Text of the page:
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opening books of the New Testament, which contain this history, and thence have been entitled, for a distinction, the four Gospels, are probably the plainest, and, to simple-minded persons, the most interesting, of the whole number which are included in Holy Scripture. Search in them, and see, and recollect, how your

Lord and Saviour used to bear all things, and to think, and speak, and act, while fulfilling His course ; and be instructed to think, and speak, and act likewise, making only the necessary difference, on account of the difference of your several stations. Be frequent both in reading and hearing of Christ, and in seriously pondering the manner of Him, as the most effectual method to acquire His mind. Keep His perfect example ever fresh in your memory, with a view to imitate it on every practicable occasion, and you will find such occasions more in number, than the careless and forgetful can well imagine, and will soon begin to appear indeed new men. St. Paul writes, in another of his Epistles, “We all beholding as “ in a glass, the glory of the Lord, are changed “ into the same image from glory to glory as

by the Spirit of the Lord.” (2 Cor. iii. 18.) Take heed therefore, and yield yourselves to be so desirably changed in heart, and soul, and conduct, from beholding your Redeemer's holy conversation, where His Apostles and Evangelists have described it: then, in due season, will He change your vile bodies also, that they“ may be fashioned like unto His glorious

body, according to the working whereby He " is able even to subdue all things unto Him“ self.” (Philipp. iii. 21.)


HEBREws iv. 15, 16. We have not an High Priest which cannot be touched

with the feeling of our infirmities; but was in all points tempted like as we are, yet without sin. Let us therefore come boldly unto the throne of grace, that we may obtain mercy, and find grace to help

in time of need. In the verse immediately preceding, the Apostle declares, by name, the Person whom he thus describes. His words, to that effect, are

Seeing then that we have a great High Priest, “ that is passed into the heavens, Jesus, the “ Son of God, let us hold fast our profession.” In my text, he proceeds to state the peculiar fitness of this exalted Person to exercise the priestly office; since, although naturally the Son of God, He had condescended, for the purpose, to be made man, and fully to experience man's condition in every respect short of sin: and thence again, (as in the previous verse,) he derives an apposite exhortation to a becoming confidence and hope towards God.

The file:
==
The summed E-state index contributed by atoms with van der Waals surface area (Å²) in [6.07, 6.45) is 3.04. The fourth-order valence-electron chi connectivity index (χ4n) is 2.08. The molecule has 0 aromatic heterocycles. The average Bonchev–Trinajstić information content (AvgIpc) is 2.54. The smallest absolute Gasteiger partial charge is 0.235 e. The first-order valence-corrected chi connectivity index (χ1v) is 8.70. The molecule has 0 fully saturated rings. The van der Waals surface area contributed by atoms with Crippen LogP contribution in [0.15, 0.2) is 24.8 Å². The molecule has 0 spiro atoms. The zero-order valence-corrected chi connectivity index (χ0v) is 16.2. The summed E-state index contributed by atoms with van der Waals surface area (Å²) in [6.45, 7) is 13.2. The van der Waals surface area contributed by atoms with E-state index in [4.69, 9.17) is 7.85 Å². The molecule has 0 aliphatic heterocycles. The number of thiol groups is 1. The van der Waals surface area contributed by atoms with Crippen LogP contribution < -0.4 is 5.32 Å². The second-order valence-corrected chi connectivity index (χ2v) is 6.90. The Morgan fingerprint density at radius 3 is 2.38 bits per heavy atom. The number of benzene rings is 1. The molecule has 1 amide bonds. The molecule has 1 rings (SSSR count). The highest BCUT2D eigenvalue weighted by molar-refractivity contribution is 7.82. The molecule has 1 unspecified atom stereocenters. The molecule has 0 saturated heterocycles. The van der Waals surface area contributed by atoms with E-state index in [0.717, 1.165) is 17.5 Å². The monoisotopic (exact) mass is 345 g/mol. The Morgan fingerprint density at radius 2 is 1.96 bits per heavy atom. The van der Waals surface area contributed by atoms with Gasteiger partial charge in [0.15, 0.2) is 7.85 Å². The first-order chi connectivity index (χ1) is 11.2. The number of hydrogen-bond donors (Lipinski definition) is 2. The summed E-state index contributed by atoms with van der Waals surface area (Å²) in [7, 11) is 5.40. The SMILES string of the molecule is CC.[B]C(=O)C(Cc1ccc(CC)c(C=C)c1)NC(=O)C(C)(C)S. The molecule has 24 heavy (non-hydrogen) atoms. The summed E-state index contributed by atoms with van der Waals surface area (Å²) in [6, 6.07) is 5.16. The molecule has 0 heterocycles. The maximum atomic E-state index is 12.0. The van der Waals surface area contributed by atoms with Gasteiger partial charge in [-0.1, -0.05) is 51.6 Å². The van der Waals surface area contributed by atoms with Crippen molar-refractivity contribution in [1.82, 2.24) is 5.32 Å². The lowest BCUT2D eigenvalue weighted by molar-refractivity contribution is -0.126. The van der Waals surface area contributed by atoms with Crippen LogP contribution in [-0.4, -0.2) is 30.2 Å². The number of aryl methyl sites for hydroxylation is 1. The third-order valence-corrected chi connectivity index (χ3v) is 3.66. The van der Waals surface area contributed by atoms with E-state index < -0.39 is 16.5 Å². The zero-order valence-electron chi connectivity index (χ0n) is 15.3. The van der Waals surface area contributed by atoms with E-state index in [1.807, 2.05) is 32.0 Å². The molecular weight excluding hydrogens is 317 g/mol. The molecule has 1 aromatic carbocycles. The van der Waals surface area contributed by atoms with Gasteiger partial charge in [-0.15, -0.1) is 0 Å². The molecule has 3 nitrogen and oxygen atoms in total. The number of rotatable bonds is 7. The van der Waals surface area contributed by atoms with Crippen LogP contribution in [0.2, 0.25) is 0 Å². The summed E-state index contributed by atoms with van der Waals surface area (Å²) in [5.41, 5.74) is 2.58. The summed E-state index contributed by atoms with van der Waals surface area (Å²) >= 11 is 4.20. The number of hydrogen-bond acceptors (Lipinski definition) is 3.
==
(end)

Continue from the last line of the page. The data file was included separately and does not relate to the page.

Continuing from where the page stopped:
I design, now, in discoursing on this passage, first, to represent the indispensable necessity which exists, that we should have a High Priest in heaven; secondly, to shew, respecting Jesus the Son of God, that He is precisely of the character to have been desired; and thirdly, to speak about the religious boldness, which the Apostle consequently recommends.

In the beginning, therefore, let me explain our occasion for a high priest, by a statement of the duties belonging to that office. “Every • high priest taken from among men is or“ dained for men

in things pertaining to “ God, that he may offer both gifts and sacri“ fices for sins: who can have compassion on “ the ignorant, and on them that are out of the

way; for that he himself also is compassed “ with infirmity.” (Heb. v. 1, 2.) Thus it is written, in the chapter succeeding that from which my text is taken; and in subsequent places, the Apostle briefly recounts the principal duties of the office, as they stand originally enacted in Leviticus. (Lev. xvi.) It appears, generally, that the high priest was appointed to be the minister of the most solemn transactions, between the God of Israel and His people, and the people of Israel and their God: to the people, he represented God, and to God, he represented the people, laying, as it were, before each, the other's mind. But spe


cially he had to do this, on the day called “ the

great day of atonement.” Once every year, on that solemn day, he was to enter within the vail of the temple, into the holiest place, with the blood of a slain victim, and there to offer it before God, for all the sins of the children of Israel. Also, he was the person to intercede with God for the people, whenever they had committed a trespass, or were needing His gracious favour, and to pronounce His blessing on their right conduct, or repentance. Altogether, accordingly, the calling of the Jewish high priest clearly originated in the unworthiness of the Jewish nation. The unfitness of the members of that ancient church to approach the Divine Majesty without a mediator, or to be accepted in their own persons, was the reason why God gave unto them a continual succession of high priests. And by such provision their intercourse with Him was kept up, whenever, with a faithful spirit, they would resort to it.

Now, considering this to have been the origin of the office of high priest amongst the Jews, you may at once perceive the necessity to Christians, likewise, of a High Priest. Surely, men of all nations are conceived, and born in sin; surely all, since their birth, repeatedly “ have sinned, and come short of the glory of

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